Bulldogs! Might Some Entitled Yalies Torpedo Plan to Pedestrianize Vanderbilt Avenue?

scenes from springfield Bulldogs! Might Some Entitled Yalies Torpedo Plan to Pedestrianize Vanderbilt Avenue?

Pedestrians? My word!

The knives are already drawn for a proposal that might not even happen, a proposed closure of Vanderbilt Avenue to cars. The mayor supports it anyway, and when the City Planning Commission unveils the outlines for its Midtown East rezoning tonight, New Yorkers may have a better idea of what is in store. Or not. Time and again, it has been stated that this maybe-plan is far from certain.

So now is the time to attack it.

The Post has with relish, as should be expected, and so has The Times in its way, tapping its target demographic, the Yale Club, which faces onto Vanderbilt Avenue.

“This is like limo city!” exclaimed Bruce Williams, who works on the avenue, as he watched a fleet of black and navy Lincoln Town Cars idle outside the Yale Club, awaiting passengers who were finishing lunches. A valet could be seen steering a Mercedes S.U.V. toward the building’s Vanderbilt entrance.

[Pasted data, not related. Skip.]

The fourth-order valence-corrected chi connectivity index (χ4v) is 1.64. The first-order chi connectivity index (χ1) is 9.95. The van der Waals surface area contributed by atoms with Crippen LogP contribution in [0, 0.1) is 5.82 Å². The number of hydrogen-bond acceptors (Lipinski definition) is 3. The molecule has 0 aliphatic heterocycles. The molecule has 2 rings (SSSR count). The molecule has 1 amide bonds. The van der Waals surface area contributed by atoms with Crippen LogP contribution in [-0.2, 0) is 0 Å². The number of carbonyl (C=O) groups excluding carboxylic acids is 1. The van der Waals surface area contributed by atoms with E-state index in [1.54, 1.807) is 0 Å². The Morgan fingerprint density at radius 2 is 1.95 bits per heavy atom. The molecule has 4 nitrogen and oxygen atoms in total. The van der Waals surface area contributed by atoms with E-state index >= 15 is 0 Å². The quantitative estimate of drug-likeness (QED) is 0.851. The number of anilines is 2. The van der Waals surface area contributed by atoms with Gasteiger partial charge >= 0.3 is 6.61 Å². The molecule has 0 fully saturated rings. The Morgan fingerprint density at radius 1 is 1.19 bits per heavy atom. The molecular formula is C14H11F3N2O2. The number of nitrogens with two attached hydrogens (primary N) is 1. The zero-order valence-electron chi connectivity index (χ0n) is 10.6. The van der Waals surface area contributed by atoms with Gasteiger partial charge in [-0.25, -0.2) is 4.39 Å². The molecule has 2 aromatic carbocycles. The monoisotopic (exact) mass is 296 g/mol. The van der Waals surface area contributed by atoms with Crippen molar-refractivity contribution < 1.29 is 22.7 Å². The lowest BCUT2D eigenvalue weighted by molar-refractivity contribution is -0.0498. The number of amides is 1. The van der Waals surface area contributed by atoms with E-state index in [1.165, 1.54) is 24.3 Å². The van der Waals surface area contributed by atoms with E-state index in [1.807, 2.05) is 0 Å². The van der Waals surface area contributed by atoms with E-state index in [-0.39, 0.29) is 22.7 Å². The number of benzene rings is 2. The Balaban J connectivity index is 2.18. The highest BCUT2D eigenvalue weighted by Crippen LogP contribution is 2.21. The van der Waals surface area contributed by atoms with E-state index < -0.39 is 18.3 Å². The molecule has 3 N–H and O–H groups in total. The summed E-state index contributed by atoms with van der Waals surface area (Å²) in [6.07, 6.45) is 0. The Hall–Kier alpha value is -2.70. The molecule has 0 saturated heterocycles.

A woman standing next to him, who would not give her full name, completed the thought. “This is the Yale Club,” she said. “It’s famous for being on Vanderbilt Avenue.” If cars could no longer drop off or pick up members, she said, “That would kill them.”

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As for the Yale Club, a spokeswoman said a meeting was being arranged to discuss the proposal.

The club’s members “haven’t really had much time to think about it,” the spokeswoman, Jennifer Warpool, said. “Obviously there are a lot of logistics.”

But at a press conference yesterday, the mayor seemed to suggest, according to Capital New York, that without embracing the plaza, the city was threatening the economy.

He also said the proposed Vanderbilt Avenue plaza’s proximity to a major transit hub made perfect sense, arguing that “people come out of that and they want to be able to find stores and not get hit by a car and be able to go and disperse.”

“The number of people who have jobs in this city, because of Janette’s department, is more than you can possibly imagine,” he continued. “That is why … we’ve replaced over 200 percent of the private sector jobs lost during the downturn, when the United States has only replaced 40 percent. Why? Because we’ve been growing tourism, one of our industries, and tourism is exactly what these pedestrian streets are all about.”

Making the case that these plazas are not for New Yorkers, though, may not be the strongest play. Already they’ve taken over the sidewalks.